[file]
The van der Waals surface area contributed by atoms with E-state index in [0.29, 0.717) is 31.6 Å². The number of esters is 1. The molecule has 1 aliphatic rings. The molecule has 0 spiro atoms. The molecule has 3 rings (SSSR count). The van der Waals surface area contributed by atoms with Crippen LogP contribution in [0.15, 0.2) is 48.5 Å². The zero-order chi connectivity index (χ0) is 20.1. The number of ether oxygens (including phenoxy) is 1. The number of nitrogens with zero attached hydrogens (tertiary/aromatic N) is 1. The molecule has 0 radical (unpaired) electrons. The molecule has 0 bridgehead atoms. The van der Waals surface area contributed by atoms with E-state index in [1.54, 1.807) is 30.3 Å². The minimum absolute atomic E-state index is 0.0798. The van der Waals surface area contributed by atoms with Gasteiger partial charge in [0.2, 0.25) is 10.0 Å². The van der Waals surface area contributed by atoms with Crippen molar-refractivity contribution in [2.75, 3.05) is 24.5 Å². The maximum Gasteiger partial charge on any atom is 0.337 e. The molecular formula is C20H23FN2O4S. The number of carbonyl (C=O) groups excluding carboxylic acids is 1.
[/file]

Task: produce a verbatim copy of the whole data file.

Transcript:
The van der Waals surface area contributed by atoms with E-state index in [0.29, 0.717) is 31.6 Å². The number of esters is 1. The molecule has 1 aliphatic rings. The molecule has 0 spiro atoms. The molecule has 3 rings (SSSR count). The van der Waals surface area contributed by atoms with Crippen LogP contribution in [0.15, 0.2) is 48.5 Å². The zero-order chi connectivity index (χ0) is 20.1. The number of ether oxygens (including phenoxy) is 1. The number of nitrogens with zero attached hydrogens (tertiary/aromatic N) is 1. The molecule has 0 radical (unpaired) electrons. The molecule has 0 bridgehead atoms. The van der Waals surface area contributed by atoms with E-state index in [1.54, 1.807) is 30.3 Å². The minimum absolute atomic E-state index is 0.0798. The van der Waals surface area contributed by atoms with Gasteiger partial charge in [0.2, 0.25) is 10.0 Å². The van der Waals surface area contributed by atoms with Crippen molar-refractivity contribution in [2.75, 3.05) is 24.5 Å². The maximum Gasteiger partial charge on any atom is 0.337 e. The molecular formula is C20H23FN2O4S. The number of carbonyl (C=O) groups excluding carboxylic acids is 1.